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September's plant of the month is the aster

27 August 2013
September's plant of the month is the aster

September's plant of the month is the aster, also known as the Michaelmas daisy and a stalwart of the late-summer border with its cheery, daisy-like flowers in shades of mauve, pink and violet.

All asters flower for a satisfyingly long time, starting in late August and continuing often until the first frosts. They're much-loved by bees and butterflies, so perfect for the wildlife garden, and make wonderful cut flowers. What's more, they go with just about everything: perfect partners for late-summer perennials like achillea and echinacea, they also contrast beautifully with grasses like Deschampsia cespitosa.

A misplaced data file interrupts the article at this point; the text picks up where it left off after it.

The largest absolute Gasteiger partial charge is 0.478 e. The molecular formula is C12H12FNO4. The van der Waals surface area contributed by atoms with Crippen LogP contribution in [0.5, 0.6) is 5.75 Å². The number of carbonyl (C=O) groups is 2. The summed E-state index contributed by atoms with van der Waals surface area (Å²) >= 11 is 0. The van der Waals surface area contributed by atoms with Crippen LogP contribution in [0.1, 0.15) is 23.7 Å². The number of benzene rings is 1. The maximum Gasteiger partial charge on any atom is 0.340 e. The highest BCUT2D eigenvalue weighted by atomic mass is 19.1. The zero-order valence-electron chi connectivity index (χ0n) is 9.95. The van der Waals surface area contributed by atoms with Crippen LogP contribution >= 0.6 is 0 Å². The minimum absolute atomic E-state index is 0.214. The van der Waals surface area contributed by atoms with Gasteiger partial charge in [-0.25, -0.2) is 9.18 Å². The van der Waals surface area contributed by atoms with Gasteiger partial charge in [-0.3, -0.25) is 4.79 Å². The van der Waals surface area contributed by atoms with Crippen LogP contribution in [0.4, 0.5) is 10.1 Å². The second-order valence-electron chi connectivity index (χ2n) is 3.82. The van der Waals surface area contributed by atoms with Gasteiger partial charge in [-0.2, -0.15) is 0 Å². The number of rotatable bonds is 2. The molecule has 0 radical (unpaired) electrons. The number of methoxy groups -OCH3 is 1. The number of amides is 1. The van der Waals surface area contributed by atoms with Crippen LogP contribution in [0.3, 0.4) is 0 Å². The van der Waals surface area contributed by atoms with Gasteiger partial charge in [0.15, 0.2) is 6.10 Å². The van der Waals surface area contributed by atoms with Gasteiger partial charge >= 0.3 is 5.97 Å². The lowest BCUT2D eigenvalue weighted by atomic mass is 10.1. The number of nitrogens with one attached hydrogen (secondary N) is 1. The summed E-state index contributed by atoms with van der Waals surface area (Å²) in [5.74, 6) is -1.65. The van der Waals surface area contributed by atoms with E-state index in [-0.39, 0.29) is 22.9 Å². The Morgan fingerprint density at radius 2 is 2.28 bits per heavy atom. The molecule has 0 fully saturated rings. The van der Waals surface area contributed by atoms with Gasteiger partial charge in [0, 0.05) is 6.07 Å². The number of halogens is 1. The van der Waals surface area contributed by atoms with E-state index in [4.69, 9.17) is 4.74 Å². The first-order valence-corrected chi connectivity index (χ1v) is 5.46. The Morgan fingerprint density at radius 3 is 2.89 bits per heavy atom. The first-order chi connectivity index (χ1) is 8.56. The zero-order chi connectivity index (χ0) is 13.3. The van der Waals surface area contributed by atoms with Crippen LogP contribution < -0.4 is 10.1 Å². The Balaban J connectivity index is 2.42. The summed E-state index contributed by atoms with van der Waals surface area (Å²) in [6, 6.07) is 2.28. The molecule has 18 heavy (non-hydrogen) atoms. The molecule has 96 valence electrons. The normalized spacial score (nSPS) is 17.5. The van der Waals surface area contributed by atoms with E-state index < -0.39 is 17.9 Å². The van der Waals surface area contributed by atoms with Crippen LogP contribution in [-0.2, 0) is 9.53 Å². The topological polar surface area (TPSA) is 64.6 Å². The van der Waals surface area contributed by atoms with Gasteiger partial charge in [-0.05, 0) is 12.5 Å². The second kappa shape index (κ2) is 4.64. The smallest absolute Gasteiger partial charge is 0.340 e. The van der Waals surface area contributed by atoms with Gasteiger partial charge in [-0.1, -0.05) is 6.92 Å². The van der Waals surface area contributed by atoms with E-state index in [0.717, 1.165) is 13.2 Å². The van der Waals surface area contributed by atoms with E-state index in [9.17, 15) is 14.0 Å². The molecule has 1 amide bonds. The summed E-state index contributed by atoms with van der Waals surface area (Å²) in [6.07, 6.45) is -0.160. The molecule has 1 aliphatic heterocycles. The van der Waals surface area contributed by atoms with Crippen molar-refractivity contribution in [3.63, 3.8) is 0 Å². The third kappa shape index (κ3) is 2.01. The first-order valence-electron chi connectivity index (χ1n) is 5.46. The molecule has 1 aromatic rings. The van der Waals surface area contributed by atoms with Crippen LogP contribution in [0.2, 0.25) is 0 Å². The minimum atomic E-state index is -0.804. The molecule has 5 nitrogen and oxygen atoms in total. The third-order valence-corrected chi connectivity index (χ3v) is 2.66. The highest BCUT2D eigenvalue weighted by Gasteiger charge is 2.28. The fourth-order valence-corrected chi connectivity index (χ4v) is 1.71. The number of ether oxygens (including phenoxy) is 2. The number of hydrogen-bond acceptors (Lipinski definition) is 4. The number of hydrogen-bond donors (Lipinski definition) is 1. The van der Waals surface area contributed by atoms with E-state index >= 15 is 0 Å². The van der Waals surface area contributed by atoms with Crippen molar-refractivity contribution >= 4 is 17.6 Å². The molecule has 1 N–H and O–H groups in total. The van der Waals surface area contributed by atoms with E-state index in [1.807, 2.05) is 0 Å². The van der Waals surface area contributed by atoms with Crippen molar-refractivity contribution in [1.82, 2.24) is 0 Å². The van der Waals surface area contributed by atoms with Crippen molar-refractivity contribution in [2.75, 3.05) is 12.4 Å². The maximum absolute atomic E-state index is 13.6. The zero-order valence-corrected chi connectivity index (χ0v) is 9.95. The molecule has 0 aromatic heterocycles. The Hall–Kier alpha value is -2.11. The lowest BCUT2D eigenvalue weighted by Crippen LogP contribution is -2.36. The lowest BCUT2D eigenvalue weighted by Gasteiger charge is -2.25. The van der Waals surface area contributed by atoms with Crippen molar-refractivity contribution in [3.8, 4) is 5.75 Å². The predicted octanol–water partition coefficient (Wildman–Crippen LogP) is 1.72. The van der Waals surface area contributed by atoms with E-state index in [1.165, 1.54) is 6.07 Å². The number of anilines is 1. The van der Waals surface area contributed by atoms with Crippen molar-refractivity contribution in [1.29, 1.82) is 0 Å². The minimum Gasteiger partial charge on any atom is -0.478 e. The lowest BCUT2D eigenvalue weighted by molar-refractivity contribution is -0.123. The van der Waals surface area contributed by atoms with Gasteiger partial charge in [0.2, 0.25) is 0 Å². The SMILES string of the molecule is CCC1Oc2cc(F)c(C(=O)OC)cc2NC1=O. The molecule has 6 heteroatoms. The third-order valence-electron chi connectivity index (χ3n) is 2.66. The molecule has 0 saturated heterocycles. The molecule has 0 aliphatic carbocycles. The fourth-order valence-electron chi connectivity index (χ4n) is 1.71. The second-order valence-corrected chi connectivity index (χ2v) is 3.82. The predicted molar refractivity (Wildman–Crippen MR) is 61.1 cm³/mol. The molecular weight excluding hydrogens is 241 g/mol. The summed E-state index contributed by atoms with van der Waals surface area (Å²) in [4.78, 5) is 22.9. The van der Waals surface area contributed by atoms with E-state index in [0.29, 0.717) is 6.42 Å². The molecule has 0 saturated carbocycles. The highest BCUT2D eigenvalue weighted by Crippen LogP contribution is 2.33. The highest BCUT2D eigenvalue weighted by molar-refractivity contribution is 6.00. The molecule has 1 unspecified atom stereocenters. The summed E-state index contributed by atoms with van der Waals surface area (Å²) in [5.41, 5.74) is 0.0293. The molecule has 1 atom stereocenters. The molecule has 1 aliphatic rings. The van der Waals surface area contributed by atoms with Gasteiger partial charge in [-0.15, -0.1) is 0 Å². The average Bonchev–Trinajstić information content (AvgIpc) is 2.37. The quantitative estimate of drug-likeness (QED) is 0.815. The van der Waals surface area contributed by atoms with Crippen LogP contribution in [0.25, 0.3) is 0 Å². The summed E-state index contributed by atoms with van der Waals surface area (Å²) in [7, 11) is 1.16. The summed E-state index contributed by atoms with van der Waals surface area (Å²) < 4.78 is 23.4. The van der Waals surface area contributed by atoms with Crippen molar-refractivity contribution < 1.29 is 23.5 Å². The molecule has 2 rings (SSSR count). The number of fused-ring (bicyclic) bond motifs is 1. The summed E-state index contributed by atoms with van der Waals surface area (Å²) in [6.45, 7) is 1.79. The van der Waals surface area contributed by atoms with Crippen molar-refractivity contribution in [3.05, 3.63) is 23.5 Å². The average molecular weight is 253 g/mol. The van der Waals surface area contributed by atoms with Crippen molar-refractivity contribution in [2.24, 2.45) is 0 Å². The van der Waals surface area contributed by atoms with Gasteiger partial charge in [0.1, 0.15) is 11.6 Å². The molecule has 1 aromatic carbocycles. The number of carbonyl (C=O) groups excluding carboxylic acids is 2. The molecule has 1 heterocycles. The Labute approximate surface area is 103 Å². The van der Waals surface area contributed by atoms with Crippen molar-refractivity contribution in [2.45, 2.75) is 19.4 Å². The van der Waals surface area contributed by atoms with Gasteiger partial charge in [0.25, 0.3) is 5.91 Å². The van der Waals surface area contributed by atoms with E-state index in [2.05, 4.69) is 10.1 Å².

There are several different kinds, from Aster novi-belgii in a dazzling range of colours to the ever-popular Aster x frikartii 'Monch' in lavender blue. Others to look out for are 'Little Carlow', with lilac-blue flowers on sturdy stems 1m tall; and robust Aster novae-angliae, the New England aster ('Harrington's Pink' is one of the best pale pinks).

Asters are generally low maintenance, sturdy enough not to need staking: modern varieties even shrug off mildew, once the only problem to which asters were prone. For the most prolific flowers put your asters in a sunny or part-shaded position, in fertile, well-drained soil and keep watered in dry spells.